Kentucky Fried Chicken, a popular chain in the United States, has achieved much popularity in Japan. During Christmas, KFC is the food of choice by many Japanese.
While Christmas which is known as “mass of Christ,” is a holiday that originated from Christianity, the current festive spirit is popular in many parts of the world. This includes many parts of Asia especially in Japan. With the commercialization of Christmas, the holidays are profitable for many different companies. They give special promotions or have items out before the holidays to drive up sales. This includes fast food restaurants. While many fast food chains originated in the United States, they have expanded overseas. So far, fast food restaurants such as McDonald's, Burger King, and Kentucky Fried Chicken have capitalized on their popularity in Japan. However, Christmas is a profitable time for KFC chains across Japan.
For the Christmas holidays, you may have the following: turkey, pork, and/or ham. You may even decide to have beef tenderloin or something completely different for Christmas. Who says you have to serve turkey or ham for Christmas in the first place? In the case of the Japan, the most popular choice of food for Christmas is fried chicken. To be more specific, the Japanese go for Kentucky Fried Chicken.
Video blogger “TheJapanChannelDcom” took a video of one of the KFC chains in Japan. In the video, it is seen that there is a long line of people waiting to get their KFC. The video was taken on Christmas Eve. According to the blogger, most Japanese will tell you the food to get for Christmas would be KFC. In short, KFC is incredibly popular in Japan during Christmas.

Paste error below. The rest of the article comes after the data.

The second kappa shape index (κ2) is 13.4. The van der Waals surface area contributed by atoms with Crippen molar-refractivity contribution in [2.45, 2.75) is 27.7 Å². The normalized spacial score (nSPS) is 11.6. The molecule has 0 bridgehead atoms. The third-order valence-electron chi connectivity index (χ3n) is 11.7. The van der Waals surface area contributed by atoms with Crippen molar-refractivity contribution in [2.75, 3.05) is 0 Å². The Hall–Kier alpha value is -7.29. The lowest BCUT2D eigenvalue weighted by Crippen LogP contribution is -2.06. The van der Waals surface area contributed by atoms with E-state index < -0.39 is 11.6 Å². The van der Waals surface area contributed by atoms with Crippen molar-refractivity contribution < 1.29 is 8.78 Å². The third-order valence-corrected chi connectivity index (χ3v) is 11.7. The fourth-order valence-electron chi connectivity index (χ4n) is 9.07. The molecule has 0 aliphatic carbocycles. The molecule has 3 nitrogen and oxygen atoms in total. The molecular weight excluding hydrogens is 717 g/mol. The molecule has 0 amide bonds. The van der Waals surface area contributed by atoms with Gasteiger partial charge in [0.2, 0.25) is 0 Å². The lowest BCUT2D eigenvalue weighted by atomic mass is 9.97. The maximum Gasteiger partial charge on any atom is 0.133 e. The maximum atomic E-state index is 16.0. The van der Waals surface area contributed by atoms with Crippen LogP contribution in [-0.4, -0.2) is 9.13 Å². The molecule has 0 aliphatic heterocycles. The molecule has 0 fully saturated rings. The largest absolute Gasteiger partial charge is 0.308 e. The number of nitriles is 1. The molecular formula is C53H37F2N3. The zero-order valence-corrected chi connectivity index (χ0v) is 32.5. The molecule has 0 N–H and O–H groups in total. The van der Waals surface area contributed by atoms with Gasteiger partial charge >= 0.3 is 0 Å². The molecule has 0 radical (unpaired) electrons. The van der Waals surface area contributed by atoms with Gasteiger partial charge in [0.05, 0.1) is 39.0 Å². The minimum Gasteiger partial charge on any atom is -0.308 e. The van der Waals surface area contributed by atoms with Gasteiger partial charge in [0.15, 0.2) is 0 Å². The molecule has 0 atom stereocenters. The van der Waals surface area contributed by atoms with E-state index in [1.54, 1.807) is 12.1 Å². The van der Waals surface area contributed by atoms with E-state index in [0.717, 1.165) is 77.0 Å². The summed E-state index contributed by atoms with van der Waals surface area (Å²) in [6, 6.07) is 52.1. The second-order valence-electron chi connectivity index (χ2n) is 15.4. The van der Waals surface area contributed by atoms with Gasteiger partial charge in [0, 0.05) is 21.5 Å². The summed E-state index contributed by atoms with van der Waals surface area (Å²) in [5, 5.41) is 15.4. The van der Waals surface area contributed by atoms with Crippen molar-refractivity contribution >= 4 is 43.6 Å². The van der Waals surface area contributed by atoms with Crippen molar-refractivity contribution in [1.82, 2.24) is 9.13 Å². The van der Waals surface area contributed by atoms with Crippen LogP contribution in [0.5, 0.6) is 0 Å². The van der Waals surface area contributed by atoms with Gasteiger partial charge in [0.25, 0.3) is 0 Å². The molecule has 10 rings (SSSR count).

This business has been an important part of modern-day Japanese culture. Earlier in December, it was reported that Japan Airlines would be featuring KFC as their in-flight meals on select flights from Japan to the United States or Europe. However, it's only seasonal as the promotion ends on February 28.
One can ask: Why is KFC popular in Japan, especially during Christmas?
It is due to the expats in Japan not being able to access turkey. Instead, they were able to buy chicken. Thus, fried chicken has been popular. With that said, Colonel Sanders has a lot of love to receive in Japan.
KFC Japan definitely capitalized on the popularity. It's gone to lengths to stand out when compared to other international KFC franchises. Back in late-April, RocketNews24 reported on KFC Japan opening it's restaurant called “KFC Route 25.” This place spans three stories with the first two as a regular KFC restaurant with the third floor opening after 5pm in the afternoon being Route 25. The food menu is different from the regular KFC menu. However, the main feature is the fully-stocked whiskey bar.
From what the pictures in the RocketNews24 article show, the bar serves other types of alcohol asides from whiskey. The name was inspired by the actual road called “US Route 25” which passes in front of Sanders' original restaurant in Kentucky.
In mid-December, RocketNews24 further reported on KFC having an “all-you-can-eat chicken tour.” Under this promotion, you take to Twitter and send a tweet with a certain hashtag regarding to KFC. The winner of this contest would get a trip to Osaka for a day and have unlimited food at the KFC at Onobaru, Osaka.
To sum it up, the Japanese are crazy about their KFC. While KFC is popular overseas, other countries in Asia have tried to jump on the bandwagon. In Beijing, back in 2011, it was reported of an “Obama Fried Chicken” in existence. With regards to OFC, it has United States President Barack Obama's head where Colonel Sanders' head is supposed to be. Also in China, there's another knock-off called “Grandma Ji's Mala Tang” which is a noodle shop. The logo of the restaurant is similar to Colonel Sanders; but, it's of “Grandma Ji.”
In the case of South Korea, there's a knock-off restaurant called “LSH Pork Cutlet” which is a few doors down from an actual KFC.
So far, KFC is popular in Asia. To be more specific, KFC is very popular in Japan. Due to the popularity in Asia, there's bound to be other people trying to jump on the gravy train.